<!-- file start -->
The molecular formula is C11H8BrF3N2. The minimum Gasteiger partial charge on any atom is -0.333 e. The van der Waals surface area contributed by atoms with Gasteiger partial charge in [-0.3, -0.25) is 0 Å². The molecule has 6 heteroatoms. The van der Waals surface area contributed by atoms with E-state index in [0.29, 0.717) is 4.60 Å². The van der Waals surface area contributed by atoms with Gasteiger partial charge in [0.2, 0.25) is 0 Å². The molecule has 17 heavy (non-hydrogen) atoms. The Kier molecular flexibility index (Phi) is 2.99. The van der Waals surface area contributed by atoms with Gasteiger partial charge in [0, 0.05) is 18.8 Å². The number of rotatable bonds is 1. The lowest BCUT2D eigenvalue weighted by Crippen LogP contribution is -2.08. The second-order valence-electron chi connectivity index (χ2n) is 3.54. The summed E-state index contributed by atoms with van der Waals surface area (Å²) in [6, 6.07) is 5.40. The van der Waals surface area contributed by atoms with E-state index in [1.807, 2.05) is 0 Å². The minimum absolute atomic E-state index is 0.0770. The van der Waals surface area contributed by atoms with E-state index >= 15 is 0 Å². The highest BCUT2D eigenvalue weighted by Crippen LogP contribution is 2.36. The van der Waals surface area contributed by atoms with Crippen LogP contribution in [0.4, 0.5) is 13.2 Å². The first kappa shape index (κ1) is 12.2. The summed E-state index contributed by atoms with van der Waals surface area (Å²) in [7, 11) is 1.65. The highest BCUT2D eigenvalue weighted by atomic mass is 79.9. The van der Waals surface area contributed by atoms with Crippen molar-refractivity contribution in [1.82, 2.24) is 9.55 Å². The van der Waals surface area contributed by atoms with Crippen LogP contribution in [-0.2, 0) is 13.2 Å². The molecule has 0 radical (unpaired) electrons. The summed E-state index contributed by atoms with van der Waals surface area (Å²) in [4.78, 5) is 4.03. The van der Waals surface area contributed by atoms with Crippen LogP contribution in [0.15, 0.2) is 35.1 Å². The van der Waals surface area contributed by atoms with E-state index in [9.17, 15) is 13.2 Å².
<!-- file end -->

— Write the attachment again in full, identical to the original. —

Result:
The molecular formula is C11H8BrF3N2. The minimum Gasteiger partial charge on any atom is -0.333 e. The van der Waals surface area contributed by atoms with Gasteiger partial charge in [-0.3, -0.25) is 0 Å². The molecule has 6 heteroatoms. The van der Waals surface area contributed by atoms with E-state index in [0.29, 0.717) is 4.60 Å². The van der Waals surface area contributed by atoms with Gasteiger partial charge in [0.2, 0.25) is 0 Å². The molecule has 17 heavy (non-hydrogen) atoms. The Kier molecular flexibility index (Phi) is 2.99. The van der Waals surface area contributed by atoms with Gasteiger partial charge in [0, 0.05) is 18.8 Å². The number of rotatable bonds is 1. The lowest BCUT2D eigenvalue weighted by Crippen LogP contribution is -2.08. The second-order valence-electron chi connectivity index (χ2n) is 3.54. The summed E-state index contributed by atoms with van der Waals surface area (Å²) in [6, 6.07) is 5.40. The van der Waals surface area contributed by atoms with E-state index in [1.807, 2.05) is 0 Å². The minimum absolute atomic E-state index is 0.0770. The van der Waals surface area contributed by atoms with E-state index >= 15 is 0 Å². The highest BCUT2D eigenvalue weighted by Crippen LogP contribution is 2.36. The van der Waals surface area contributed by atoms with Crippen LogP contribution in [0.4, 0.5) is 13.2 Å². The first kappa shape index (κ1) is 12.2. The summed E-state index contributed by atoms with van der Waals surface area (Å²) in [7, 11) is 1.65. The highest BCUT2D eigenvalue weighted by atomic mass is 79.9. The van der Waals surface area contributed by atoms with Crippen molar-refractivity contribution in [1.82, 2.24) is 9.55 Å². The van der Waals surface area contributed by atoms with Crippen LogP contribution in [-0.2, 0) is 13.2 Å². The molecule has 0 radical (unpaired) electrons. The summed E-state index contributed by atoms with van der Waals surface area (Å²) in [4.78, 5) is 4.03. The van der Waals surface area contributed by atoms with Crippen LogP contribution in [0.15, 0.2) is 35.1 Å². The van der Waals surface area contributed by atoms with E-state index in [9.17, 15) is 13.2 Å².